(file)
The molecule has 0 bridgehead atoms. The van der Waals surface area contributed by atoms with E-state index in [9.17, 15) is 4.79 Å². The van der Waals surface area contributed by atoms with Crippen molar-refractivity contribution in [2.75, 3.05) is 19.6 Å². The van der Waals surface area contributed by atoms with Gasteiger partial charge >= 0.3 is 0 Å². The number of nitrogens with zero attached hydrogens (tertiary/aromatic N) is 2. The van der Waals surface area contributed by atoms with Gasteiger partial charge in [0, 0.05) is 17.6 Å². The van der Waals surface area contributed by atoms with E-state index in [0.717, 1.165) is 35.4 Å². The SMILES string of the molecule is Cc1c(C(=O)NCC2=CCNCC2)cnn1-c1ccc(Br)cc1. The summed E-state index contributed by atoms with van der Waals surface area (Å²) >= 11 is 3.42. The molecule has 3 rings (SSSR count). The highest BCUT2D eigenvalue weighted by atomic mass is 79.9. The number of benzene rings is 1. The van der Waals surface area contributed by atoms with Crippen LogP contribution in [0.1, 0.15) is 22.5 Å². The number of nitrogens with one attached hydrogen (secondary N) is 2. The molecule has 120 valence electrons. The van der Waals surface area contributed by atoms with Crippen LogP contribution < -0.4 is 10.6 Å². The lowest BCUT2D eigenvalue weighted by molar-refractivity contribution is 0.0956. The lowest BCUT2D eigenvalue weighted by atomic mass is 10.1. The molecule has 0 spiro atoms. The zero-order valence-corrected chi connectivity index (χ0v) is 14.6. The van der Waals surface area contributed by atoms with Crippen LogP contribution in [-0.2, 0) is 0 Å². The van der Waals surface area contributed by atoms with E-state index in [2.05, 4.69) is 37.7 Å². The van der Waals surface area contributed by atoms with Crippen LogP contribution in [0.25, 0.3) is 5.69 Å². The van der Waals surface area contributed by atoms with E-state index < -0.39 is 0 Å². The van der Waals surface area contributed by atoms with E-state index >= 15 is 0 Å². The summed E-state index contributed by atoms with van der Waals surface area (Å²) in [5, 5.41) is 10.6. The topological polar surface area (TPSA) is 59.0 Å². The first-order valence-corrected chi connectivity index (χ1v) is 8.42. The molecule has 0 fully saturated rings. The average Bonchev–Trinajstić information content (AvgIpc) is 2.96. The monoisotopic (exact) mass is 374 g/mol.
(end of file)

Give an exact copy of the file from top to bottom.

The molecule has 0 bridgehead atoms. The van der Waals surface area contributed by atoms with E-state index in [9.17, 15) is 4.79 Å². The van der Waals surface area contributed by atoms with Crippen molar-refractivity contribution in [2.75, 3.05) is 19.6 Å². The van der Waals surface area contributed by atoms with Gasteiger partial charge >= 0.3 is 0 Å². The number of nitrogens with zero attached hydrogens (tertiary/aromatic N) is 2. The van der Waals surface area contributed by atoms with Gasteiger partial charge in [0, 0.05) is 17.6 Å². The van der Waals surface area contributed by atoms with E-state index in [0.717, 1.165) is 35.4 Å². The SMILES string of the molecule is Cc1c(C(=O)NCC2=CCNCC2)cnn1-c1ccc(Br)cc1. The summed E-state index contributed by atoms with van der Waals surface area (Å²) >= 11 is 3.42. The molecule has 3 rings (SSSR count). The highest BCUT2D eigenvalue weighted by atomic mass is 79.9. The number of benzene rings is 1. The van der Waals surface area contributed by atoms with Crippen LogP contribution in [0.1, 0.15) is 22.5 Å². The number of nitrogens with one attached hydrogen (secondary N) is 2. The molecule has 120 valence electrons. The van der Waals surface area contributed by atoms with Crippen LogP contribution < -0.4 is 10.6 Å². The lowest BCUT2D eigenvalue weighted by molar-refractivity contribution is 0.0956. The lowest BCUT2D eigenvalue weighted by atomic mass is 10.1. The molecule has 0 spiro atoms. The zero-order valence-corrected chi connectivity index (χ0v) is 14.6. The van der Waals surface area contributed by atoms with Crippen LogP contribution in [-0.2, 0) is 0 Å². The van der Waals surface area contributed by atoms with E-state index in [2.05, 4.69) is 37.7 Å². The van der Waals surface area contributed by atoms with Crippen LogP contribution in [0.25, 0.3) is 5.69 Å². The van der Waals surface area contributed by atoms with E-state index < -0.39 is 0 Å². The van der Waals surface area contributed by atoms with E-state index >= 15 is 0 Å². The summed E-state index contributed by atoms with van der Waals surface area (Å²) in [5, 5.41) is 10.6. The topological polar surface area (TPSA) is 59.0 Å². The first-order valence-corrected chi connectivity index (χ1v) is 8.42. The molecule has 0 fully saturated rings. The average Bonchev–Trinajstić information content (AvgIpc) is 2.96. The monoisotopic (exact) mass is 374 g/mol.